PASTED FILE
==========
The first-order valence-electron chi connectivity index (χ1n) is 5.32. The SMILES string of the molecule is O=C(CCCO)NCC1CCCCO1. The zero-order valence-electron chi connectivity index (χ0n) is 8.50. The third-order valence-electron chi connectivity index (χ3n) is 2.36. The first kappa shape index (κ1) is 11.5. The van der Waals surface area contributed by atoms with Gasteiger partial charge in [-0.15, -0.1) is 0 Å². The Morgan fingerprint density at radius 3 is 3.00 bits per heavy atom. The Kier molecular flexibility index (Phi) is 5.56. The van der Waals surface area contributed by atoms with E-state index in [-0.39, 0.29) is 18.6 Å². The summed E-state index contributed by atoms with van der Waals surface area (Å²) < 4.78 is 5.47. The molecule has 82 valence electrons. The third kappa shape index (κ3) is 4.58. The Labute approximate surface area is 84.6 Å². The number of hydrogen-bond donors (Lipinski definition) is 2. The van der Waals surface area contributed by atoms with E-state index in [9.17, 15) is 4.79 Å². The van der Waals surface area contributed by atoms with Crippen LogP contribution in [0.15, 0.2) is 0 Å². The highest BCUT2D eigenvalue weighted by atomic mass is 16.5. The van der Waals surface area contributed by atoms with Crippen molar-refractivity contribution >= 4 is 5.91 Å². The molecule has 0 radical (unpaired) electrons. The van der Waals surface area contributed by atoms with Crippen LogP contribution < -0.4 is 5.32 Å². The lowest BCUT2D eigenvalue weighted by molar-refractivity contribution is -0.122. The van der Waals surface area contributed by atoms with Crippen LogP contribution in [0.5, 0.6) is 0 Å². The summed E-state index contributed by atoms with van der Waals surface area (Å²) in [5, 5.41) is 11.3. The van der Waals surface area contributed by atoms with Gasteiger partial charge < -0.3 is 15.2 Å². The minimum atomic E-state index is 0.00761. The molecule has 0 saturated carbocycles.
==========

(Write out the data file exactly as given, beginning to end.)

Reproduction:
The first-order valence-electron chi connectivity index (χ1n) is 5.32. The SMILES string of the molecule is O=C(CCCO)NCC1CCCCO1. The zero-order valence-electron chi connectivity index (χ0n) is 8.50. The third-order valence-electron chi connectivity index (χ3n) is 2.36. The first kappa shape index (κ1) is 11.5. The van der Waals surface area contributed by atoms with Gasteiger partial charge in [-0.15, -0.1) is 0 Å². The Morgan fingerprint density at radius 3 is 3.00 bits per heavy atom. The Kier molecular flexibility index (Phi) is 5.56. The van der Waals surface area contributed by atoms with E-state index in [-0.39, 0.29) is 18.6 Å². The summed E-state index contributed by atoms with van der Waals surface area (Å²) < 4.78 is 5.47. The molecule has 82 valence electrons. The third kappa shape index (κ3) is 4.58. The Labute approximate surface area is 84.6 Å². The number of hydrogen-bond donors (Lipinski definition) is 2. The van der Waals surface area contributed by atoms with E-state index in [9.17, 15) is 4.79 Å². The van der Waals surface area contributed by atoms with Crippen LogP contribution in [0.15, 0.2) is 0 Å². The highest BCUT2D eigenvalue weighted by atomic mass is 16.5. The van der Waals surface area contributed by atoms with Crippen molar-refractivity contribution >= 4 is 5.91 Å². The molecule has 0 radical (unpaired) electrons. The van der Waals surface area contributed by atoms with Crippen LogP contribution < -0.4 is 5.32 Å². The lowest BCUT2D eigenvalue weighted by molar-refractivity contribution is -0.122. The van der Waals surface area contributed by atoms with Crippen LogP contribution in [0.5, 0.6) is 0 Å². The summed E-state index contributed by atoms with van der Waals surface area (Å²) in [5, 5.41) is 11.3. The van der Waals surface area contributed by atoms with Gasteiger partial charge < -0.3 is 15.2 Å². The minimum atomic E-state index is 0.00761. The molecule has 0 saturated carbocycles.